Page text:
The observation that mesothelioma develops in a minority of asbestos-exposed individuals  suggests a sort of hyper-susceptibility to asbestos carcinogenic potential, probably due to the combination of environmental exposures and genetic susceptibility . Various studies have shown an association between MPM and the oncogenic simian virus 40 [SV40; [16, 17]], suggesting a transforming synergic action of asbestos and SV40 [18, 19] however the evidence supporting this association is still controversial [20, 21]. Exposure to ionizing radiations seems to play a strong role in the development of mesothelioma [22, 23]. Other environmental exposures reported as risk factors for MPM are erionite in Turkey and fluoro-edenite in Italy . On the other hand, a recent breakthrough in the study of mesothelioma susceptibility has emerged. Indeed, germline mutations in different genes mainly involved in DNA damage repair confer moderate-to-high genetic risk of MPM development . The BAP1-tumor predisposition syndrome is the most studied genetic condition associated with MPM development and is caused by mutations in the BRCA1-associated protein 1 (BAP1) gene [14, 26–32]. This new evidence should be taken into account together with environmental/occupational exposures, as it may lead to a different risk stratification.
Although the etiology of MPM is well consolidated, patients are usually diagnosed in an advanced phase, when radical surgery cannot be performed, and the current available chemotherapy is not effective, thus leading to poor survival [6, 33].
Currently, diagnosis is invasive and relies mainly on morphological analysis, with malignant growths characterized by deep stromal invasion with dense cells and complex growth patterns . Although immunohistochemical markers have improved in recent years, the lack of biomarkers able to discriminate between the different subtypes continues to hamper the diagnosis of MPM . Recently, high-throughput analyses have uncovered key genomic and epigenomic alterations driving MPM [35, 36].
In this context, epigenetic markers such as DNA methylation and microRNAs (miRNAs) are emerging as promising biomarkers for several cancer types, including MPM. While genetic biomarkers may differ from case to case in most cancer patients (i.e., each patient may carry a different mutation within the same gene), different subjects show variable levels of epigenetic biomarkers in a specific target depending on health/disease status [37, 38].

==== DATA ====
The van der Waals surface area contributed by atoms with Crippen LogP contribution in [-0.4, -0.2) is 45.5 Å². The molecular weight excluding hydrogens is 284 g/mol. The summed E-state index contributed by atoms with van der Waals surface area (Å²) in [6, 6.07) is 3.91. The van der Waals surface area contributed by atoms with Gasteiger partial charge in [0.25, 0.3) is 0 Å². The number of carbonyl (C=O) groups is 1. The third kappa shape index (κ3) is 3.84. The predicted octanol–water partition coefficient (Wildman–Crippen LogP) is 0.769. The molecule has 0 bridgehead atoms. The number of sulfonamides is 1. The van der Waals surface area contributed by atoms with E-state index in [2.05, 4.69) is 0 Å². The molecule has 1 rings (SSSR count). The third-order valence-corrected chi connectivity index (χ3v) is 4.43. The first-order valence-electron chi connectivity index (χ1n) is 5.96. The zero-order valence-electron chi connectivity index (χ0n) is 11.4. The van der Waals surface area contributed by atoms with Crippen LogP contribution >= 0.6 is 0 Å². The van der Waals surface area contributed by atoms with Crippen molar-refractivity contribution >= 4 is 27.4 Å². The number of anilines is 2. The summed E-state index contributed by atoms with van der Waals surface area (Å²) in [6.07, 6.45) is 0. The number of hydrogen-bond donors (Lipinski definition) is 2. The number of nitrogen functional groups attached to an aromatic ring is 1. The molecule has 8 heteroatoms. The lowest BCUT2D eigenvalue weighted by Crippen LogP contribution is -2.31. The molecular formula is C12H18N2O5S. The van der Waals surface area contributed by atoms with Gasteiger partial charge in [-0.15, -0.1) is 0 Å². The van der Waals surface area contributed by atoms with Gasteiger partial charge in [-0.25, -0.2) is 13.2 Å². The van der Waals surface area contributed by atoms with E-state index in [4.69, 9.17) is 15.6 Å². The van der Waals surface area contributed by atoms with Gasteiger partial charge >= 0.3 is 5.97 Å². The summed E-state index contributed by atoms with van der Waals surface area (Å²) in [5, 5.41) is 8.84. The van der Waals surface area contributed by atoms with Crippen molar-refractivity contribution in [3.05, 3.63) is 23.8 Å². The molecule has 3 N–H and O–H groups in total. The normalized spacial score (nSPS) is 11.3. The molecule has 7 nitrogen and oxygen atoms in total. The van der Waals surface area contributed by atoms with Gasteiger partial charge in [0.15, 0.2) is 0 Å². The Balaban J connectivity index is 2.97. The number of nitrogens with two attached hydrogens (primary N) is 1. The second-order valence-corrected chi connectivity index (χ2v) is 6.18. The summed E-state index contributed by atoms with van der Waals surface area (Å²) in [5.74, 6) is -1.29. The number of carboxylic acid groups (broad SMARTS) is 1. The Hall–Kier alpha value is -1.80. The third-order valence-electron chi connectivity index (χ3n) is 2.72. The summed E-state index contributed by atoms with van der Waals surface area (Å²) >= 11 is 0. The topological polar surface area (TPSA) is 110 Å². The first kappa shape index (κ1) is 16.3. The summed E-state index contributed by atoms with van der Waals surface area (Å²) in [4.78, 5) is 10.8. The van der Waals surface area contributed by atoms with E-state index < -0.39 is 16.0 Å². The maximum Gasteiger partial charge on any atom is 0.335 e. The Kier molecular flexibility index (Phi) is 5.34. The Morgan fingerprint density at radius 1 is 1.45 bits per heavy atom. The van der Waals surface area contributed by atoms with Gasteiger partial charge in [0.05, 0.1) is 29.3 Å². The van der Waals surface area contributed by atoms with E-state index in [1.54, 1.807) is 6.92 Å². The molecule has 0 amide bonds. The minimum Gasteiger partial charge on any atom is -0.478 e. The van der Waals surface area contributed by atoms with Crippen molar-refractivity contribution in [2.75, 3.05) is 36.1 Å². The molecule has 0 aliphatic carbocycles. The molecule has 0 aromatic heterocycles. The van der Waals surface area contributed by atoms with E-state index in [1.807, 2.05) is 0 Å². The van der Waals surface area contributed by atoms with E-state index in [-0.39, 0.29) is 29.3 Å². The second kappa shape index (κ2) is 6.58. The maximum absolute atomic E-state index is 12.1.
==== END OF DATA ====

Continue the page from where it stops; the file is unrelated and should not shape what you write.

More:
All the above supports the need for identification of appropriate biomarkers that can be easily evaluated in accessible tissues, in order to detect the disease at earlier stages and improve prognosis. High-throughput molecular profiling of tumors, blood, and pleural fluids is currently shedding light on novel candidate biomarkers for early diagnosis, and revealing potential new therapeutic targets for improved treatment.
The purpose of this review is to provide a critical analysis of the available evidence on circulating epigenetic biomarkers for MPM and on their effective validity for early diagnosis or prognosis.
What Are Circulating Epigenetic Biomarkers?
The development of non-invasive methods to diagnose and monitor tumors is a major challenge in oncology. The analysis of liquid samples such as plasma, serum, urine, or cerebrospinal fluid (also known as liquid biopsy) is a suitable approach for the characterization of markers related to cancer progression, as these biological fluids are easy to collect [39–41].
An ideal biomarker for cancer detection should be easily and cheaply measurable and should allow to identify the disease at an early stage . Circulating biomarkers can be released into the bloodstream by cells of different origins [e.g., Peripheral Blood Mononuclear Cells (PBMCs), and cancer cells] through various mechanisms, such as necrosis, apoptosis, or release of Extracellular vesicles (EVs) . While circulating biomarkers derived from cancer cells could potentially allow the identification of a pathological condition with high specificity, those deriving from PBMCs may show higher sensitivity in pointing out the global response of the organism toward a detrimental condition.